Atiqah Nadiah Zailani
The Emergency Fund and the Stupid Fund
A piggy-bank to save your day, or week, or month, or year.
Before we get to anything else in this series, let’s first figure out your emergency fund situation.
If I took away your job tomorrow and cut out any means of receiving future income or pity money from the doting parents or the concerned boy/girlfriend, because I’m mean like that, how long can you survive with the money you currently have?
A week? A month? A year?
If you answered a year, then you’re good to go. You can stop reading this now and go scroll through Instagram or whatever.
If you answered less than 6 months, then you and I are going to have a longer chat – keep reading.
Pffft, what emergency?
I’m pre-disposed to be an optimist – an idealist, even – and you probably are too. In our minds, our future is nothing but pretty rainbows and chocolate-covered unicorns. But the fact of the matter is, shit happens.
Not all shit is this cute.
losing your job because of bad economy, downsizing, automated robots…etc
being hospitalized and unable to work while being billed for each day you’re on that hospital bed
having your entrepreneurship venture fail on you while your business partners run away with the loot
deciding to elope with your lover and being disowned, left to fend for yourself by family members in the name of love
We all think the above won’t happen to us, until it does. Then we panic because we don’t have money, and we start borrowing to fund our lifestyle and before we know it, we’re deep in debt. And it just spirals downward from there.
As they say, life throws you lemons, and when the fruits smack you in the face, you definitely want to be ready with a blender to make lemonade.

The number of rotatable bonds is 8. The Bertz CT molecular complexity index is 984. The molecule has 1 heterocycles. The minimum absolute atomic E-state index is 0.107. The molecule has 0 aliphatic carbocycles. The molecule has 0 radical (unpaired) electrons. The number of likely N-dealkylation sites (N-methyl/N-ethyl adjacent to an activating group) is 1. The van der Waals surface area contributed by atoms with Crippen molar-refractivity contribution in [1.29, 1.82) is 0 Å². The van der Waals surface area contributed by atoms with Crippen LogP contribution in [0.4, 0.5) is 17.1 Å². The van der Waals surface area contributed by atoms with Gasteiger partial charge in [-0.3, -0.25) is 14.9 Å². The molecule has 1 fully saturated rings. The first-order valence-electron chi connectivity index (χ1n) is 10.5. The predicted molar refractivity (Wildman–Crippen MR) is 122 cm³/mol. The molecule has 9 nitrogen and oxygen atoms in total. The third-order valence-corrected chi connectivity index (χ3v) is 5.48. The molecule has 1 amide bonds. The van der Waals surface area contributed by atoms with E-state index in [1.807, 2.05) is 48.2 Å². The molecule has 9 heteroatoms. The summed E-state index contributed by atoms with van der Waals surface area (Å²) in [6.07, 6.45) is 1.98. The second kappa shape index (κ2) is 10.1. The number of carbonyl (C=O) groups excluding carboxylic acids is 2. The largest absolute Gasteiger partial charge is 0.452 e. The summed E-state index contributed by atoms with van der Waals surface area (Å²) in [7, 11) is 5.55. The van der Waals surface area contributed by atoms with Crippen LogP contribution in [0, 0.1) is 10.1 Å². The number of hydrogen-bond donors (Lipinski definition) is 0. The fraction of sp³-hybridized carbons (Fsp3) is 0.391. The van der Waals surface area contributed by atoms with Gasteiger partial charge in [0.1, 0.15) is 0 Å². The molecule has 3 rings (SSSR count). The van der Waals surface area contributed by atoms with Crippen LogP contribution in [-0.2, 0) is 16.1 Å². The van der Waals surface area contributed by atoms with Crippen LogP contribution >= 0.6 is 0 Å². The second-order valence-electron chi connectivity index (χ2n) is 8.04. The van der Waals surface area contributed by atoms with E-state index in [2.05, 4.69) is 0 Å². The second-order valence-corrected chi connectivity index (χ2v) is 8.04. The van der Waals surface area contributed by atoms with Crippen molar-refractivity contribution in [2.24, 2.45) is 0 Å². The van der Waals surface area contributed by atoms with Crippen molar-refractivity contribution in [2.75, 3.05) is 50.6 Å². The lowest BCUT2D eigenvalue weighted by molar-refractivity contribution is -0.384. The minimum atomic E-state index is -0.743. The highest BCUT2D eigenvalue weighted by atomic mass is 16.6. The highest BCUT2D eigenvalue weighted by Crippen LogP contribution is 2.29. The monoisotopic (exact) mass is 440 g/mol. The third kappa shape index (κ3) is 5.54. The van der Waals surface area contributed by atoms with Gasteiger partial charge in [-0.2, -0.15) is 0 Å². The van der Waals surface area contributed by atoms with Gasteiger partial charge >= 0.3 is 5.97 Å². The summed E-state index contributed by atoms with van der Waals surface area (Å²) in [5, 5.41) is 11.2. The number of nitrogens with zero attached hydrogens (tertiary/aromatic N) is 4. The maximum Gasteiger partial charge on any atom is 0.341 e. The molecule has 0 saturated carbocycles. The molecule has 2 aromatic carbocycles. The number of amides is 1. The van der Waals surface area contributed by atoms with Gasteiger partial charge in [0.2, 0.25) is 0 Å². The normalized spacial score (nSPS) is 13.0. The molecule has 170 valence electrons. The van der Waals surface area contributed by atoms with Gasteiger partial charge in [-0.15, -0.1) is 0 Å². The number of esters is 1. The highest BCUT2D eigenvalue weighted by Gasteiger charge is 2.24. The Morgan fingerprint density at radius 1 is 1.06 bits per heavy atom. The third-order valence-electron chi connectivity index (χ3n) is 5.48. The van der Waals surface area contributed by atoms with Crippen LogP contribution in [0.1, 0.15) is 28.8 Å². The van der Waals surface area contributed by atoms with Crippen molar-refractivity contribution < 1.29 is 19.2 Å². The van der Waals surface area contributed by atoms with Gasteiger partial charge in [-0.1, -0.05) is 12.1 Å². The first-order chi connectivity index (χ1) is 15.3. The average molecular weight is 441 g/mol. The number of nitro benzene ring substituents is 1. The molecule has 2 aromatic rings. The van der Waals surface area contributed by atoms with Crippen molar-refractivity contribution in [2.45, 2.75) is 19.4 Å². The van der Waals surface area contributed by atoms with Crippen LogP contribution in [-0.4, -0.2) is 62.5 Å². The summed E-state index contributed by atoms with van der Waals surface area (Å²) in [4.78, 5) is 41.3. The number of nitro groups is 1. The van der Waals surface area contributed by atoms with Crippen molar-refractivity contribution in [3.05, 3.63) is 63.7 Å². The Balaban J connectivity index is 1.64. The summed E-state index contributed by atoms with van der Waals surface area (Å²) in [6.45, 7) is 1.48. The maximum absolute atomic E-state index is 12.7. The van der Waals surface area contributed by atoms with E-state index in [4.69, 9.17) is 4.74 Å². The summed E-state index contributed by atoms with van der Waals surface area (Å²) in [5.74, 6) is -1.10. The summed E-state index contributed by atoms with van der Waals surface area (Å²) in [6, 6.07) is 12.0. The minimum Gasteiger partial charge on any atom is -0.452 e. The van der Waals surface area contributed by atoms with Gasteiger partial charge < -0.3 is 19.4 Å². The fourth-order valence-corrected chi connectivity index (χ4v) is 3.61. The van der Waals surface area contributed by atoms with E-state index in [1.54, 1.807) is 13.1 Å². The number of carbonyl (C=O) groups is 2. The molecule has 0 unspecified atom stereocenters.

Other options you can do with lemons
What’s an emergency fund?
An emergency fund is just a piggy bank containing enough money for you to live on in case the above-mentioned lemons hit you. There are two criteria you need to fulfill:
#1: It has to contain at least 6-months’ worth of living expenses
If I took your job away tomorrow like I said I would, you’re going to need time to get back on your feet. You’ll have to redo your CV, go prospecting for new jobs and endure multiple torturous job interviews. And all this while, you still have to eat, pay the bills and fill your car with petrol.
If you’re lucky, you may get the job within a month or two. If you’re a baller, you may have even lined up job offers before you got fired. But we will go with the worst case scenario – we will assume that you need 6 months to start earning income again.
You can shorten this to 3 months (if you’re confident), or lengthen it to 12 months, or even longer (if you’re not so confident), however short or long it takes for you to recover from the unexpected curveball that’s come your way. However, I recommend at least 6 months.
So, if you require $3000 a month to survive (and you would already know this because you are tracking your spending monthly), then your Emergency Fund should hold 6 x $3000 = $18,000.
In my case, I have a tendency to drop out of the working world and take mini-retirements when I feel like it. For this purpose, I keep up to two years’ worth of expenses in my Emergency Fund. This means that if all else fails, I can happily not work for two years and still be okay.
#2: It has to be immediately accessible
The money in your Emergency Fund should be easy to get your hands on.
If I took your job away tomorrow like I said I would, you should be able to access that money within the next few days. Whether the money is under your pillow, or in a bank, or in a mutual fund, it should not be difficult to get.
This automatically rules out putting the money in locked investment accounts (like a retirement account that you can only withdraw from when you’re ten thousand years old) or in a property that will take months to sell off (assuming somebody wants to buy it from you).
When an emergency hits you, you do not want to go through unnecessary barriers or roadblocks to buy next week’s groceries. So keep the money close and easily accessible.
In my case, being a Muslim living in Malaysia, I store my Emergency Fund in Tabung Haji, a semi-banking institution that helps people save for pilgrimage and gives dividends on the savings. I can withdraw money with a touch of a button, easy peasy.
Building your Emergency Fund
Once you’ve calculated the amount you need, which in this hypothetical case is $18,000, it’s time to save up for it.
Because the Emergency fund is the most basic of all basics, you should focus all of your efforts and incoming paycheques on building this. Before you do anything else with your money, do this first. I repeat, DO THIS FIRST.